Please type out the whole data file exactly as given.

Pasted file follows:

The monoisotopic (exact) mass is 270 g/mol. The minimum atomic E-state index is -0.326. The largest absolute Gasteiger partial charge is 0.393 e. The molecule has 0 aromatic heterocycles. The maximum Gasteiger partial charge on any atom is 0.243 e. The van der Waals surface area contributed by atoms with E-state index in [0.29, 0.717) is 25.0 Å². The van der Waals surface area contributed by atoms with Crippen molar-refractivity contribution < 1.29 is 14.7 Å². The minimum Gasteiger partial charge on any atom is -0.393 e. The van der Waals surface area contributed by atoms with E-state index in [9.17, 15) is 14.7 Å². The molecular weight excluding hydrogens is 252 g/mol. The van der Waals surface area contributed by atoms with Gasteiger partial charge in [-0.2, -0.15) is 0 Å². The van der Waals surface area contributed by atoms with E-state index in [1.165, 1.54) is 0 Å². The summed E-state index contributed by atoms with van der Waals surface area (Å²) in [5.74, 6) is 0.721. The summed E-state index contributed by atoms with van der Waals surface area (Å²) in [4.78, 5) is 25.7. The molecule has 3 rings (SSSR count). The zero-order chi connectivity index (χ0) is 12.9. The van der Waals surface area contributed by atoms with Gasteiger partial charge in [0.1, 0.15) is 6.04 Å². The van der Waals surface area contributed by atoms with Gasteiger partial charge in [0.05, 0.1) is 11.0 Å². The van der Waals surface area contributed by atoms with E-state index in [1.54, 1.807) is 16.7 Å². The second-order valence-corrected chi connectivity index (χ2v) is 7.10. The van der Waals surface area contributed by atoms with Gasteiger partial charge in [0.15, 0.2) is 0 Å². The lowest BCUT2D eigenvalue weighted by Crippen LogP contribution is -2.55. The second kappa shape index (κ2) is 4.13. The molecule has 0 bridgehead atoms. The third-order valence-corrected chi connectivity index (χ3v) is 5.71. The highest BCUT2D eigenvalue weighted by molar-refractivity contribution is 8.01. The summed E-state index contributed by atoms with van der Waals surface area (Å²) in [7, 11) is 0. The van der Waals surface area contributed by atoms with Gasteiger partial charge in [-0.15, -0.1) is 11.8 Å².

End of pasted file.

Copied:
The monoisotopic (exact) mass is 270 g/mol. The minimum atomic E-state index is -0.326. The largest absolute Gasteiger partial charge is 0.393 e. The molecule has 0 aromatic heterocycles. The maximum Gasteiger partial charge on any atom is 0.243 e. The van der Waals surface area contributed by atoms with E-state index in [0.29, 0.717) is 25.0 Å². The van der Waals surface area contributed by atoms with Crippen molar-refractivity contribution < 1.29 is 14.7 Å². The minimum Gasteiger partial charge on any atom is -0.393 e. The van der Waals surface area contributed by atoms with E-state index in [9.17, 15) is 14.7 Å². The molecular weight excluding hydrogens is 252 g/mol. The van der Waals surface area contributed by atoms with Gasteiger partial charge in [-0.2, -0.15) is 0 Å². The van der Waals surface area contributed by atoms with E-state index in [1.165, 1.54) is 0 Å². The summed E-state index contributed by atoms with van der Waals surface area (Å²) in [5.74, 6) is 0.721. The summed E-state index contributed by atoms with van der Waals surface area (Å²) in [4.78, 5) is 25.7. The molecule has 3 rings (SSSR count). The zero-order chi connectivity index (χ0) is 12.9. The van der Waals surface area contributed by atoms with Gasteiger partial charge in [0.1, 0.15) is 6.04 Å². The van der Waals surface area contributed by atoms with Gasteiger partial charge in [0.05, 0.1) is 11.0 Å². The van der Waals surface area contributed by atoms with E-state index in [1.54, 1.807) is 16.7 Å². The second-order valence-corrected chi connectivity index (χ2v) is 7.10. The van der Waals surface area contributed by atoms with Gasteiger partial charge in [0.15, 0.2) is 0 Å². The lowest BCUT2D eigenvalue weighted by Crippen LogP contribution is -2.55. The second kappa shape index (κ2) is 4.13. The molecule has 0 bridgehead atoms. The third-order valence-corrected chi connectivity index (χ3v) is 5.71. The highest BCUT2D eigenvalue weighted by molar-refractivity contribution is 8.01. The summed E-state index contributed by atoms with van der Waals surface area (Å²) in [7, 11) is 0. The van der Waals surface area contributed by atoms with Gasteiger partial charge in [-0.15, -0.1) is 11.8 Å².